Traditional ritual is specifically designed to trigger certain emotive, interpretive, and physical responses. Imagine the Pacific Islands ritual with heavy drumming and men in horrifying costumes of spirits believed to inhabit the island. Or the 48 hour shadow play of Indonesia where everyone is eventually exhausted while the performers tap into the beliefs, fears and desires of those watching. Or ancient Maya bloodletting and human sacrifice. Or an aria in a Cathedral. All of these experiences are enacted as a community within a larger socially constructed narrative reflecting general social beliefs and attitudes.
For most of human history, shared “entertainment” was couched in the context of a religious celebration and/or social narrative. Even village storytelling was to some extent ritualized and clearly reflected existing social values. Durkheim’s notion of “collective effervescence” was based on the idea that society is founded upon rituals designed to allow us to share interpretive experiences in order to bring us together. The contemporary social sciences interest in the phenomenology of experience also ties to the relationship between our embodied reactions, feelings, sensations, and interpretations of those experiences in a coherent framework co-created by a community.
As new social forms emerge in virtual communities such as MMOs and Second Life is it possible that we are seeking these kinds of shared experiences through these virtual worlds?
Much has been written about the non-localized community created through exposure to the same pop-cultural media. For example, we watch the latest episode of Lost on TV and that gives us something we can all talk about at work the next day.
Yet these types of cultural experiences are heavily knowledge based. We know the same information about an event on TV and can discuss theories about and feelings related to that event. Most video games fall into this same mold – I can play through Half Life 2 and I have an incredibly immersive experience. I can then share that experience and knowledge of that world with my fellow gamers that have also played Half Life 2. But, an important aspect of this shared knowledge is that it is not a shared experience.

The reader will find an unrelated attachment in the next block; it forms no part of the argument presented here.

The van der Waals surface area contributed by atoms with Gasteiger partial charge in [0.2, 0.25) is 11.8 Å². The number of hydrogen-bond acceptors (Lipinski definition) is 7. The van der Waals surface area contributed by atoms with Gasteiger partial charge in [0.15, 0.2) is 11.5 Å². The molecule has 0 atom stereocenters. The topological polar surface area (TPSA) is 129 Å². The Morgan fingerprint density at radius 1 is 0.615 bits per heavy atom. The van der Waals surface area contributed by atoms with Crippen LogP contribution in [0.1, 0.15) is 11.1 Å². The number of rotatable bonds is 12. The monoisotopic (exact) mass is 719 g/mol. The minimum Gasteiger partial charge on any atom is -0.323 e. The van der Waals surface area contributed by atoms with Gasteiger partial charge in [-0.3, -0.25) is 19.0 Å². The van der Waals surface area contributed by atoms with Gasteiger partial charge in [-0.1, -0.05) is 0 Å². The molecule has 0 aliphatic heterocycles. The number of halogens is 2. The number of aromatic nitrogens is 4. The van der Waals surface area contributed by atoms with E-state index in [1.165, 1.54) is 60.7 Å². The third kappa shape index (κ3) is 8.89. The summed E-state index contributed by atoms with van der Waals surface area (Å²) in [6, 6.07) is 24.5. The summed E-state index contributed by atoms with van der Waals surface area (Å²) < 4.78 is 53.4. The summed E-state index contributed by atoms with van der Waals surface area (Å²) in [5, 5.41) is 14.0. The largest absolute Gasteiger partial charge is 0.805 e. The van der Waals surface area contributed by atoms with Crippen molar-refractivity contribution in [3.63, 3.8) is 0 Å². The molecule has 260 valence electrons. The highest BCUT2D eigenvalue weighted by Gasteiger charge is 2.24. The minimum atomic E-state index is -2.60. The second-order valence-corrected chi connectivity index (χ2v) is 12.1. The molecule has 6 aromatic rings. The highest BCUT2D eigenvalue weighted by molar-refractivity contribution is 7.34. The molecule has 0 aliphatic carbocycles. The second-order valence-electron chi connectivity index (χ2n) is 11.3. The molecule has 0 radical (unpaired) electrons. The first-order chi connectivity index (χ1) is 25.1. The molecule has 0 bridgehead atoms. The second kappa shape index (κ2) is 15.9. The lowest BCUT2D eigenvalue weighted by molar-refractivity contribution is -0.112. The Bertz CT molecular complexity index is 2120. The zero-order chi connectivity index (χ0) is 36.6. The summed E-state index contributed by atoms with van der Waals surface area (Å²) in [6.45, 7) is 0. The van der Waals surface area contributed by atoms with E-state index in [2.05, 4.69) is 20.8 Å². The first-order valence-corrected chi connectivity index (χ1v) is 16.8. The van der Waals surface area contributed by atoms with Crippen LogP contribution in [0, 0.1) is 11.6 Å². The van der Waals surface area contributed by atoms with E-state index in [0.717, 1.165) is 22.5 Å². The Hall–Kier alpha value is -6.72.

Unlike these isolated forms of media, shared virtual spaces do allow for the co-creation of genuinely shared experiences. Not only is there a knowledge based community (we can all laugh together about Leroy Jenkins or the Peanut Butter Jelly Dance) but then we can also reinforce those ties through shared experiences that perform many of the functions that ritual performs. Our community values are shaped through guild raids, our community beliefs are co-created and reinforced as we share an epic PvP battle against the Alliance noobs.
While I do believe that virtual social spaces can and do fulfill many of the roles that ritual can, my question is to what extent can we imagine that the shared experiences and concerns, shared vocabulary, and shared mythologies constructed in virtual worlds create legitimate communities? Does that great Molten Core raid with my WoW guild create the same kinds of ties that playing hide and seek in the neighborhood might? I would love to see some fMRI or other research investigating whether playing these types of games create experiences that are more akin to reactions induced while participating in event. I do see playing an MMO as participation in a form of social ritual but I still haven’t quite decided how much I believe this can/should replace other forms of experiential community formation.